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ROOM TO GROW IN KLAMATH

Students work on an assignment in the computer lab last week at Margaret Keating Elementary School in Klamath.
Students work on an assignment in the computer lab last week at Margaret Keating Elementary School in Klamath. Del Norte Triplicate / Bryant Anderson
Wednesday brings another opportunity for community members to tell education officials what they think of a proposal to add a sixth grade to Margaret Keating Elementary School in Klamath this fall.

In an exploratory meeting Jan. 23, parents, community members and staff from the Del Norte County Unified School District discussed adding the extra grade to the K-5 school, said Superintendent Don Olson. Some community members also brought up the idea of eventually adding grades seven and eight to Margaret Keating, Olson said.

“At that meeting there was a feeling of several people that with Klamath River Early College of the Redwoods vacating Klamath, kids have no local choice any more for grades six through eight,” he said. “Unless (parents) can arrange private transportation to town and back each day, they’re just kind of stuck. Either that or they ride the bus.”

KRECR closed its Klamath campus Jan. 25, transferring most of its students to Crescent City. KRECR’s Klamath campus had served grades six through 12. 

Olson said he and Steve Godla, the district’s superintendent of instruction and educational services, are in the process of calculating how many Klamath students enter Crescent Elk Middle School or enroll in charter schools after leaving Margaret Keating. He said he also wants to get student input on what their experiences are.

Olson and other district officials will share their findings at another community meeting at Margaret Keating Elementary School on Wednesday.

Margaret Keating Principal Diane Wiese said the district is still in its preliminary stage regarding adding another grade.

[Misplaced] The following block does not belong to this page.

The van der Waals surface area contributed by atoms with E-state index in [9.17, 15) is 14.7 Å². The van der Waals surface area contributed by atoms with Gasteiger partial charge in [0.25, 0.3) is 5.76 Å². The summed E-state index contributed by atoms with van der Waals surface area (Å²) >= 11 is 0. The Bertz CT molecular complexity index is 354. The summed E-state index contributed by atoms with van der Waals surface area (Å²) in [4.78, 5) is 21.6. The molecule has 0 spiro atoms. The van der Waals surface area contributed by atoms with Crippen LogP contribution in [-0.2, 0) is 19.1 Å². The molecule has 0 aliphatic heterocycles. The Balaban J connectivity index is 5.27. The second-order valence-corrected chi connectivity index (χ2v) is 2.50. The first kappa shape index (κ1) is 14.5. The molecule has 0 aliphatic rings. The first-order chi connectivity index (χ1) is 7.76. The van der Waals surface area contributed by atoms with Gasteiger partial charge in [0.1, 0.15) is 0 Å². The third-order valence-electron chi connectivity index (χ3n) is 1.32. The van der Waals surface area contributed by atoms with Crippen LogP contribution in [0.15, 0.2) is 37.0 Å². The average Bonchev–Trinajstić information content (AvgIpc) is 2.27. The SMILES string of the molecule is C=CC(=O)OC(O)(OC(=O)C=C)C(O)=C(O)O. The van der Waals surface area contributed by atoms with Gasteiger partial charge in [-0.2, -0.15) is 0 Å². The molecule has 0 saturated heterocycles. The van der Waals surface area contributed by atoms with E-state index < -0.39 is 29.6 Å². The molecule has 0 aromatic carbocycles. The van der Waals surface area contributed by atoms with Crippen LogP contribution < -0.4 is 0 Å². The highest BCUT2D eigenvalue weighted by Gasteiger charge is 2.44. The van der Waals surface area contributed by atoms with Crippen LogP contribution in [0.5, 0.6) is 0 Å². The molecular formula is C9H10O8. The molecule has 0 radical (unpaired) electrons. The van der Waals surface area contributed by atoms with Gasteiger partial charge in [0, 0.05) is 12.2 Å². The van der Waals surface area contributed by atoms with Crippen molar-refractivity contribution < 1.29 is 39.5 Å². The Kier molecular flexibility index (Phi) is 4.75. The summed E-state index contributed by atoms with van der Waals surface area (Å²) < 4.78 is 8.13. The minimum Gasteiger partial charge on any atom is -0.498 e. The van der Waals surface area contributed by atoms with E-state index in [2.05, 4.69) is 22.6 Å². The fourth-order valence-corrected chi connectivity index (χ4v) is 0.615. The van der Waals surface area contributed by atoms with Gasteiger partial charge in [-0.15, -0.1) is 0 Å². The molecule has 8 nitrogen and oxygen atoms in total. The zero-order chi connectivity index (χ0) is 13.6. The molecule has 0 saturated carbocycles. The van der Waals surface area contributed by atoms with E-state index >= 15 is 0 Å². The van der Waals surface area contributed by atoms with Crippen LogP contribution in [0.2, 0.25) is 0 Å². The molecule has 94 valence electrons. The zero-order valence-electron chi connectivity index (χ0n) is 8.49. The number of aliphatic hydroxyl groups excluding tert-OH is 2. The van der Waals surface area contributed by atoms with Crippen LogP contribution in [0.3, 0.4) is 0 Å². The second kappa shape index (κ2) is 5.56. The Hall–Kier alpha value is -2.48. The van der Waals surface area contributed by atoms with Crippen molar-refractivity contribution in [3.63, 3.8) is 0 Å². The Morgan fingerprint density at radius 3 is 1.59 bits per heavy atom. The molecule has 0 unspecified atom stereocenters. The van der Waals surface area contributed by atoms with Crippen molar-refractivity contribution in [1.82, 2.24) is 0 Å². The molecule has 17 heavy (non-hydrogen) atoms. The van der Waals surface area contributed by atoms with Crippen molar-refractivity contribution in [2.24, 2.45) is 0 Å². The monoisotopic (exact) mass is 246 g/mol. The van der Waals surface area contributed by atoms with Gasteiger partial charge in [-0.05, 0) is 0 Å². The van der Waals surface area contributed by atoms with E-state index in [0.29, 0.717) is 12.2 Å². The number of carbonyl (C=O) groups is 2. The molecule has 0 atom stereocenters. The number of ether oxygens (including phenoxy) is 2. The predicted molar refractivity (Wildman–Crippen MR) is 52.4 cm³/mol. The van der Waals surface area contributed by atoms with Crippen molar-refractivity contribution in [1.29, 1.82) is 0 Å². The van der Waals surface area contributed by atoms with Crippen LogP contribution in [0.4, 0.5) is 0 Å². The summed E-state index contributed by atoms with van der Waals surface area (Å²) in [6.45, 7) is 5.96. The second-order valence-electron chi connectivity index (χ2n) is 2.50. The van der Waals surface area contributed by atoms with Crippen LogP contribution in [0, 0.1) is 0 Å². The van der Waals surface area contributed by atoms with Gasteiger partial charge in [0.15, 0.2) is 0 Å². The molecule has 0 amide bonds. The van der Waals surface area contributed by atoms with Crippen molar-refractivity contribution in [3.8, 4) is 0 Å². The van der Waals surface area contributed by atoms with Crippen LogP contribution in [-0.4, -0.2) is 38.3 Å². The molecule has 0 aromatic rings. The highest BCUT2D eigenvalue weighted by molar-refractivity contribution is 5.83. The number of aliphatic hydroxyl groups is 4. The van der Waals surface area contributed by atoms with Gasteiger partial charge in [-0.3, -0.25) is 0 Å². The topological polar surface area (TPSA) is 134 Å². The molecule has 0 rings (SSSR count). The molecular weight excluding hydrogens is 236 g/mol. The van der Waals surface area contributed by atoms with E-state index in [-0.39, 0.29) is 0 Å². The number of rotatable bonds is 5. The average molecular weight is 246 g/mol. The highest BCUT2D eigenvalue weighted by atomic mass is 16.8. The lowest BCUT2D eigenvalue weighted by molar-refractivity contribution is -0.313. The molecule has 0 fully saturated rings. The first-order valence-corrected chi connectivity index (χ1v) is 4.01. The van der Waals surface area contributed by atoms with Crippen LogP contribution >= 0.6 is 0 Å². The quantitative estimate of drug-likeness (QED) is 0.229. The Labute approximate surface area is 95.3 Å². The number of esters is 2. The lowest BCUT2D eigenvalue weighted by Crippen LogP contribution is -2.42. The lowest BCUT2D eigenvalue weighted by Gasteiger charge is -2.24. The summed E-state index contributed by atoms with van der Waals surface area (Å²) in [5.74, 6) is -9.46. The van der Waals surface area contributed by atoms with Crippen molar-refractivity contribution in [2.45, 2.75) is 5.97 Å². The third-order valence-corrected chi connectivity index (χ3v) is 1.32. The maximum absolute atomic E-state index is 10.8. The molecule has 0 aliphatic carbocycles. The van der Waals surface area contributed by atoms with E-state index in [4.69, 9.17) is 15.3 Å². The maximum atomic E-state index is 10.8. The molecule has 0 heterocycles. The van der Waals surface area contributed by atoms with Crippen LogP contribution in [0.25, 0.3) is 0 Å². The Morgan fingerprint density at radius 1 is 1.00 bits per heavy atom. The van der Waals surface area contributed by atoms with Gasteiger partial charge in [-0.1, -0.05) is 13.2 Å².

Meanwhile, district officials are concerned about a recent drop in enrollment at Margaret Keating. At this time last year, the school had 86 students, Olson said. Now enrollment has dwindled to 70. 

“One member at the community meeting mentioned part of it is possibly due to the trailer park that had water issues where the water wasn’t drinkable,” Olson said, referring to Arbor Glen Mobile Home Park in Klamath. “People had moved out. We thought we lost students because of that situation.”

District officials hope to explore the issues behind Margaret Keating’s drop in student enrollment with the community, Olson said. He added that the district is working with Yurok Tribal Officials as well as Klamath community members.

The Yurok Tribe opposed the 2005 decision that discontinued grades six through eight at Margaret Keating, said Jim McQuillen, director of the tribe’s Education Department. The tribe continues to oppose the idea of shipping Klamath’s middle-schoolers to Crescent City. 

“We believe it makes more sense to have a local school and local resources for families to choose from,” McQuillen said. “There are lots of good reasons for that.”

Every day middle-schoolers and high-schoolers in Klamath catch the bus to Crescent City, some leaving as early as 6 a.m., McQuillen said. The bus rides add another two to three hours a day to their schedule, he said. For parents, the 30-minute drive between Klamath and Crescent City also makes it difficult to contact their children during the school day. 

Many parents choose to enroll their children in Castle Rock Charter School rather than make that commute every day, McQuillen said. Castle Rock offers an independent study program, requiring students to meet with a teacher once a week. But McQuillen said middle-schoolers need more contact with teachers than once a week.

As district officials research how many Klamath students enter Crescent Elk, Castle Rock or other charter schools, they should also determine how the students are doing academically, McQuillen said.

“It’s been an experiment for seven to eight years,” he said. “Are they succeeding academically? Are they succeeding socially? Are they moving on to Del Norte High or are they disappearing into the shadows?”

Olson said similar concerns about enrollment decline recently developed at Mountain Elementary School in Gasquet, where enrollment dropped to 14 or 15 students in kindergarten through fifth grade. Parents who were taking their middle-schoolers into Crescent City on their way to work had been taking their younger siblings to town as well, he said.

After a series of community meetings, community members requested that Mountain School serve kindergarten through eighth grade, Olson said. District officials agreed, but with the contingency that the school maintains an enrollment of at least 25. About 30 students currently attend the school.

“We more than doubled enrollment,” Olson said. “We’re pleased as can be that we were able to change the way we were doing business and really help grow that school.”

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